"Hunger is good discipline." -Ernest Hemingway
Ambition is a funny thing. So many plans in life start off backed by so much promise and enthusiasm, only to be put into their proper perspective by reality. Reality itself also a funny, amorphous thing that seeps in and out of the furrows of your brain, constantly changing its shape in response to deluges of external stimulation and information and a plethora of internal biological processes. I’m reading Atlas Shrugged by Ayn Rand right now, and a philosopher in the novel says “What you think you think is an illusion created by your glands, your emotions, and in the last analysis, by the content of your stomach.”
I’m fully convinced that what you think you think is equally influenced by both the contents of your stomach and the lack thereof. Now, when I get hungry, I try to stay rational. I know that I tend to turn mean when I’m hungry, so usually I just stop talking in order to ward off any possible offenses. I also feel dumb when I get hungry, you know? All light headed and fuzzy brained. I swear my vision starts to close in and I feel like I’m a child pretending that an empty paper towel roll is a telescope, except it’s my stomach using my eyes to tunnel my vision in on anything edible. My animal instincts kick into full gear, and I’m incapable of any lucid thought, save repairing the broken rung on my ladder of physiological needs.
When I was looking for a place to live in Charleston, I happened to stumble upon a fine eatery in the midst of a reality-altering, hunger-induced stupor. I was on East Bay Street, too hungry to function, and I had about 30 minutes to kill before I met my potential landlord. I knew that I needed to eat to make a good impression, otherwise any intelligible sentence I managed to utter would’ve been drowned out by the grumbling of my stomach. Either that or I just would have passed out due to the lack of glucose reaching my brain. It was one of those kinds of hungers. So I pulled into a parking spot in front of East Bay Deli, a reasonably well-known Charleston dining establishment. I was parked in front of a window that said “Ted’s Butcherblock,” which was juxtaposed immediately with a sign reading “East Bay Deli.” I just assumed that East Bay Deli was offering meat from a place called Ted’s Butcherblock, and I walked into the door to the left of the window reading Ted’s Butcherblock. I was greeted by a deli counter full of cured meats and homemade salads and a plethora of other refrigerated gourmet goods. Turns out Ted’s Butcherblock is a separate business that’s been featured in Bon Appetit and Food & Wine Magazine. I can tell you that it was the happiest hungry mistake I’ve ever made.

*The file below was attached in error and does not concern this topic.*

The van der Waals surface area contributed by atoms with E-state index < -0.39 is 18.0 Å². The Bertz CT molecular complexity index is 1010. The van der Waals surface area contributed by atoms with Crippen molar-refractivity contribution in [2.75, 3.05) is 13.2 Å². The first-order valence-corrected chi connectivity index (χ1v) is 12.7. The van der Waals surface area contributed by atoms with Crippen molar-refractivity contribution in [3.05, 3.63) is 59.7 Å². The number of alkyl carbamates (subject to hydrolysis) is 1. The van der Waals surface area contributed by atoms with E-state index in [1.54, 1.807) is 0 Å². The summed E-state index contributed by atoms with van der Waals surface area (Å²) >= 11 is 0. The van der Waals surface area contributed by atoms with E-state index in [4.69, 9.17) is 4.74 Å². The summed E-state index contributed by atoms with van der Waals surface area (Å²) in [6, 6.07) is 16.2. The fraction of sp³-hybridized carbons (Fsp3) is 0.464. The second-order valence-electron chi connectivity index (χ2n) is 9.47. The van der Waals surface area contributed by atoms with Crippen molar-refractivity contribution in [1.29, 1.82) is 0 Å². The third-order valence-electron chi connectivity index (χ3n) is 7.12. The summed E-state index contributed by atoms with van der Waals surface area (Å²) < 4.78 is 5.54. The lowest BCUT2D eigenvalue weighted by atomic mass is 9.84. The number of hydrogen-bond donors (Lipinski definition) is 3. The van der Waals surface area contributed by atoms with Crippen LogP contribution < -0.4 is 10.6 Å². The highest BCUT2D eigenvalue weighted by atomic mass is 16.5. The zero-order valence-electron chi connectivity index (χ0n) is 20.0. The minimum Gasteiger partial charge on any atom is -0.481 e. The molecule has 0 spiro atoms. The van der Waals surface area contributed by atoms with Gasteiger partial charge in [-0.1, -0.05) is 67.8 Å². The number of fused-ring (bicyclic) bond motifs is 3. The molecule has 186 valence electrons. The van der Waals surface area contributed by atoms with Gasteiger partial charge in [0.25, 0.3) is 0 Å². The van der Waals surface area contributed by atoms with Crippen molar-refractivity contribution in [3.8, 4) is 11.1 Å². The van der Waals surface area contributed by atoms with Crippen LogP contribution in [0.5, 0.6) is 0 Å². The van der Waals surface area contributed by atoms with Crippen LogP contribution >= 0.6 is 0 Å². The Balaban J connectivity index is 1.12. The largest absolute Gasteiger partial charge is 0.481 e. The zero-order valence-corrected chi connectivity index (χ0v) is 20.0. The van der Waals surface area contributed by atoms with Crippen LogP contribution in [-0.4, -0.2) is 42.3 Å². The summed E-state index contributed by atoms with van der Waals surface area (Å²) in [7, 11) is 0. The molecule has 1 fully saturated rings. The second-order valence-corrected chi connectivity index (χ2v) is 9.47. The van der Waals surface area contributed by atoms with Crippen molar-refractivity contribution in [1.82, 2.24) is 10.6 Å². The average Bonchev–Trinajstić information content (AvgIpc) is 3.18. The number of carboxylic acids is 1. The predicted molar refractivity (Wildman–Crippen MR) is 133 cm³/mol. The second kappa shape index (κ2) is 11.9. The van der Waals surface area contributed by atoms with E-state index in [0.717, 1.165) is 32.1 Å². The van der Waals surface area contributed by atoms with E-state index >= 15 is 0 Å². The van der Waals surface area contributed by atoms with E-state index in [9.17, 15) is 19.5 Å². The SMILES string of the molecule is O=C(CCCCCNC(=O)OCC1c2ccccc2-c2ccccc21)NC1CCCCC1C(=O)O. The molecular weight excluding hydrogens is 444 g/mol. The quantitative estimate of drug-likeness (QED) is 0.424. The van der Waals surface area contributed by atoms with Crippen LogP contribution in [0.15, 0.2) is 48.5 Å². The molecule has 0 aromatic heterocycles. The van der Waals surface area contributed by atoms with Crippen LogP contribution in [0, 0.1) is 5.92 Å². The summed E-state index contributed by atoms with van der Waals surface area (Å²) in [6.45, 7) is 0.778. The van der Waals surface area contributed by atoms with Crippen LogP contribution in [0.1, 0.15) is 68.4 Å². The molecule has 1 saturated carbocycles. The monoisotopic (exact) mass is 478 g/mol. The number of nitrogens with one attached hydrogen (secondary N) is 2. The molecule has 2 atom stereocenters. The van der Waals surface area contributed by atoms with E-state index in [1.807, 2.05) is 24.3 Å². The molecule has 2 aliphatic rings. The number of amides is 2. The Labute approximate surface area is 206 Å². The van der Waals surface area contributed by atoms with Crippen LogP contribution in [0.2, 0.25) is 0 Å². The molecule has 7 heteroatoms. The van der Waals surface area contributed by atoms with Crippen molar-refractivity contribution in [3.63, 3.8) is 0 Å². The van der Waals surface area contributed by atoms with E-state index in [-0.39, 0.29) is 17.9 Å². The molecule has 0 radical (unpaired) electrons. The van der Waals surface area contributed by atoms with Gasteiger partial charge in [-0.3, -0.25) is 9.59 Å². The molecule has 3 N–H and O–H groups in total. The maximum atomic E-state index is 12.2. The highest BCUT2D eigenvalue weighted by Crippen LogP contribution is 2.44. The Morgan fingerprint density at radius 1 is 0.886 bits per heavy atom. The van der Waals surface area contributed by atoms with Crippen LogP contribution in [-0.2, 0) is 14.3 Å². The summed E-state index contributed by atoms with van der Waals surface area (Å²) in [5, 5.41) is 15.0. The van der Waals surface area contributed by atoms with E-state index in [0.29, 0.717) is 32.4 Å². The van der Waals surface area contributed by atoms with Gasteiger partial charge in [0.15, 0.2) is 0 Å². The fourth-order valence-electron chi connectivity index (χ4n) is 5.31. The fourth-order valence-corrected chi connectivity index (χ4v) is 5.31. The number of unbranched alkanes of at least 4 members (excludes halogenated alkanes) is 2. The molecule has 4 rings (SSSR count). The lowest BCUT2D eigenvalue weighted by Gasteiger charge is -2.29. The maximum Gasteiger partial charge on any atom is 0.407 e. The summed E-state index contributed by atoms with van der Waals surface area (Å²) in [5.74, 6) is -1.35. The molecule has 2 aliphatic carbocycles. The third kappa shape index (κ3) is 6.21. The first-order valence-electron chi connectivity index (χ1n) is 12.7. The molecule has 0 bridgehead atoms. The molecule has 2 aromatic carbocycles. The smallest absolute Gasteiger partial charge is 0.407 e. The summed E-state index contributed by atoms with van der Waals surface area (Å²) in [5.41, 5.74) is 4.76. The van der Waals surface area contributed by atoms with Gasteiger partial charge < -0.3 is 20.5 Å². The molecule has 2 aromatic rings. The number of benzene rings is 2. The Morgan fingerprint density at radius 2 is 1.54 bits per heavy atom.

I ordered a create-your-own salad with house-smoked salmon, and I was super impressed by its texture and flavor. I was especially enticed by the BLT of the month, and I had my mind set on retrieving one as soon as possible, which happened to be about a week later when my parents came to help me get settled. My mom ordered the BLT of the month for August, which featured a bacon from Kentucky. I ordered the BBQ pulled pork panini, and my dad ordered the Wagyu beef panini. Honestly, I was not as impressed by the flavor of the food on the second go-round as I was on the first. My dad thought his panini had too much bleu cheese garlic aoli, and I wanted my pork panini to have more of the cheddar cheese slaw. The bread was also a bit lackluster: flavorless and slightly too chewy. The BLT of the month was good though. The bacon was perfectly crispy, and the sandwich was well-balanced. Any store that features a monthly craft bacon receives a thumbs-up in my book.
Ted’s Butcherblock also has a weekly Friday night wine tasting and a different Burger Special every Saturday. For $11, you get a burger, a side, and a craft beer. Any store that features food and beverage specials also receives a thumbs up from me. Ted’s Butcherblock is a great place to pick up hard-to-find gourmet ingredients like foie gras and duck fat as well as locally sourced seafood. They also have a wonderful cheese selection, which is exciting for someone such as myself who keeps a cheese journal. From what I can tell, it’s a great addition to the local culinary scene that caters to adventurous home-cooks. Making it to one of Ted’s Saturday Burger Specials is on my Charleston Bucketlist. We’ll see how ambition and reality coincide as I set out to complete my list as I start getting settled and exploring all that the greater Charleston area has to offer.